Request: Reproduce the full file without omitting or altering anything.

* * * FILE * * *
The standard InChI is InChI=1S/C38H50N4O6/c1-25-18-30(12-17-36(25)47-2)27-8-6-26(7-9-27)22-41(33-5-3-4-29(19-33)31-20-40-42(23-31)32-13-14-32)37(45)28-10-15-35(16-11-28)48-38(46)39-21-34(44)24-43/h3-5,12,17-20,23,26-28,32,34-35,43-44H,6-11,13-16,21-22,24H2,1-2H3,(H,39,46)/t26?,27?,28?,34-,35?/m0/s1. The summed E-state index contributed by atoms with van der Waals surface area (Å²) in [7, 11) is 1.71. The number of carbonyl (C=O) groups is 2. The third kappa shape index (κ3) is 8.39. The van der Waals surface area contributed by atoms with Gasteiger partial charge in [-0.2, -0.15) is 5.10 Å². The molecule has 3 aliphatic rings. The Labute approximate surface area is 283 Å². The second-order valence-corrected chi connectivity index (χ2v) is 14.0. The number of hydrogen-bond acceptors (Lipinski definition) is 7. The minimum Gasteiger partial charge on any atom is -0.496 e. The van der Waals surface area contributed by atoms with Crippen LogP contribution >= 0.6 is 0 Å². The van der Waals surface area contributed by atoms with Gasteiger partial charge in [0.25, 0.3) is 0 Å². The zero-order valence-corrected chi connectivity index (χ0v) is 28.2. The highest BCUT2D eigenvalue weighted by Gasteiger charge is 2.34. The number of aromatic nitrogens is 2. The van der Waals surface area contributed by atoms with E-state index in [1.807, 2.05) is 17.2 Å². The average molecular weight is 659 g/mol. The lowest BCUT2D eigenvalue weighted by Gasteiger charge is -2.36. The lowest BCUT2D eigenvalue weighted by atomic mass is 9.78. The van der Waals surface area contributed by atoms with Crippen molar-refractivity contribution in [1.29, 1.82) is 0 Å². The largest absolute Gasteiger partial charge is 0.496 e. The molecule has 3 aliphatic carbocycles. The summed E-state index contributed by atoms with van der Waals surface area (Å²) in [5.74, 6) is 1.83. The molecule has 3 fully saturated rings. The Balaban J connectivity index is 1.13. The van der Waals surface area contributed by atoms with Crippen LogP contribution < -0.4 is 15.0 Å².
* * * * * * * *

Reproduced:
The standard InChI is InChI=1S/C38H50N4O6/c1-25-18-30(12-17-36(25)47-2)27-8-6-26(7-9-27)22-41(33-5-3-4-29(19-33)31-20-40-42(23-31)32-13-14-32)37(45)28-10-15-35(16-11-28)48-38(46)39-21-34(44)24-43/h3-5,12,17-20,23,26-28,32,34-35,43-44H,6-11,13-16,21-22,24H2,1-2H3,(H,39,46)/t26?,27?,28?,34-,35?/m0/s1. The summed E-state index contributed by atoms with van der Waals surface area (Å²) in [7, 11) is 1.71. The number of carbonyl (C=O) groups is 2. The third kappa shape index (κ3) is 8.39. The van der Waals surface area contributed by atoms with Gasteiger partial charge in [-0.2, -0.15) is 5.10 Å². The molecule has 3 aliphatic rings. The Labute approximate surface area is 283 Å². The second-order valence-corrected chi connectivity index (χ2v) is 14.0. The number of hydrogen-bond acceptors (Lipinski definition) is 7. The minimum Gasteiger partial charge on any atom is -0.496 e. The van der Waals surface area contributed by atoms with Crippen LogP contribution >= 0.6 is 0 Å². The van der Waals surface area contributed by atoms with Gasteiger partial charge in [0.25, 0.3) is 0 Å². The zero-order valence-corrected chi connectivity index (χ0v) is 28.2. The highest BCUT2D eigenvalue weighted by Gasteiger charge is 2.34. The number of aromatic nitrogens is 2. The van der Waals surface area contributed by atoms with E-state index in [1.807, 2.05) is 17.2 Å². The average molecular weight is 659 g/mol. The lowest BCUT2D eigenvalue weighted by Gasteiger charge is -2.36. The lowest BCUT2D eigenvalue weighted by atomic mass is 9.78. The van der Waals surface area contributed by atoms with Crippen molar-refractivity contribution in [1.29, 1.82) is 0 Å². The largest absolute Gasteiger partial charge is 0.496 e. The molecule has 3 aliphatic carbocycles. The summed E-state index contributed by atoms with van der Waals surface area (Å²) in [5.74, 6) is 1.83. The molecule has 3 fully saturated rings. The Balaban J connectivity index is 1.13. The van der Waals surface area contributed by atoms with Crippen LogP contribution < -0.4 is 15.0 Å².